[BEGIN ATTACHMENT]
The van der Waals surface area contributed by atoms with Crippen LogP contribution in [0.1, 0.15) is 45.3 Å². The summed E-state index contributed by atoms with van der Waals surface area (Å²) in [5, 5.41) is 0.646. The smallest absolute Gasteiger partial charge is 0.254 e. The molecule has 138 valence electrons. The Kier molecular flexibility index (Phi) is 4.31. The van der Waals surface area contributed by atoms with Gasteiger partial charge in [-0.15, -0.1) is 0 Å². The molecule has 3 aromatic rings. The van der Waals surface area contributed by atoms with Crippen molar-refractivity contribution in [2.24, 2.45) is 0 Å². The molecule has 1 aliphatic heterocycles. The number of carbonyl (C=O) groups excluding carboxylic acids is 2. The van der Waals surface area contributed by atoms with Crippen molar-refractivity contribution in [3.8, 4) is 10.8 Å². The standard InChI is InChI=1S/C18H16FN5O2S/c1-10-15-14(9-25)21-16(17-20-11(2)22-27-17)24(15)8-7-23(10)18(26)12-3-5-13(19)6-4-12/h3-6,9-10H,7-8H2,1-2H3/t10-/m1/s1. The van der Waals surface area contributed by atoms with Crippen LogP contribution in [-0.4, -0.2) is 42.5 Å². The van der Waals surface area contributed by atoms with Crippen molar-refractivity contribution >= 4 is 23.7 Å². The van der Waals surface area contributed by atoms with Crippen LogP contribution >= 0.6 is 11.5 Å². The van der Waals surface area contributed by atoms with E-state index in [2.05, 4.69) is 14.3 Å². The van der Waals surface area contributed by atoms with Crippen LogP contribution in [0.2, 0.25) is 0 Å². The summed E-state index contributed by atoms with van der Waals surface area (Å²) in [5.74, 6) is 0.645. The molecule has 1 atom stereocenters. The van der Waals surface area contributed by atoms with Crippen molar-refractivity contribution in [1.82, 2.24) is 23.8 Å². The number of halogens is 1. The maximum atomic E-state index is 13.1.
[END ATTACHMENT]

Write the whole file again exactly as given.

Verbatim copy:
The van der Waals surface area contributed by atoms with Crippen LogP contribution in [0.1, 0.15) is 45.3 Å². The summed E-state index contributed by atoms with van der Waals surface area (Å²) in [5, 5.41) is 0.646. The smallest absolute Gasteiger partial charge is 0.254 e. The molecule has 138 valence electrons. The Kier molecular flexibility index (Phi) is 4.31. The van der Waals surface area contributed by atoms with Gasteiger partial charge in [-0.15, -0.1) is 0 Å². The molecule has 3 aromatic rings. The van der Waals surface area contributed by atoms with Crippen molar-refractivity contribution in [2.24, 2.45) is 0 Å². The molecule has 1 aliphatic heterocycles. The number of carbonyl (C=O) groups excluding carboxylic acids is 2. The van der Waals surface area contributed by atoms with Crippen molar-refractivity contribution in [3.8, 4) is 10.8 Å². The standard InChI is InChI=1S/C18H16FN5O2S/c1-10-15-14(9-25)21-16(17-20-11(2)22-27-17)24(15)8-7-23(10)18(26)12-3-5-13(19)6-4-12/h3-6,9-10H,7-8H2,1-2H3/t10-/m1/s1. The van der Waals surface area contributed by atoms with Crippen LogP contribution in [-0.4, -0.2) is 42.5 Å². The van der Waals surface area contributed by atoms with Crippen molar-refractivity contribution >= 4 is 23.7 Å². The van der Waals surface area contributed by atoms with Crippen LogP contribution >= 0.6 is 11.5 Å². The van der Waals surface area contributed by atoms with E-state index in [2.05, 4.69) is 14.3 Å². The van der Waals surface area contributed by atoms with Crippen LogP contribution in [0.2, 0.25) is 0 Å². The summed E-state index contributed by atoms with van der Waals surface area (Å²) in [5.74, 6) is 0.645. The molecule has 1 atom stereocenters. The van der Waals surface area contributed by atoms with Crippen molar-refractivity contribution in [1.82, 2.24) is 23.8 Å². The number of halogens is 1. The maximum atomic E-state index is 13.1.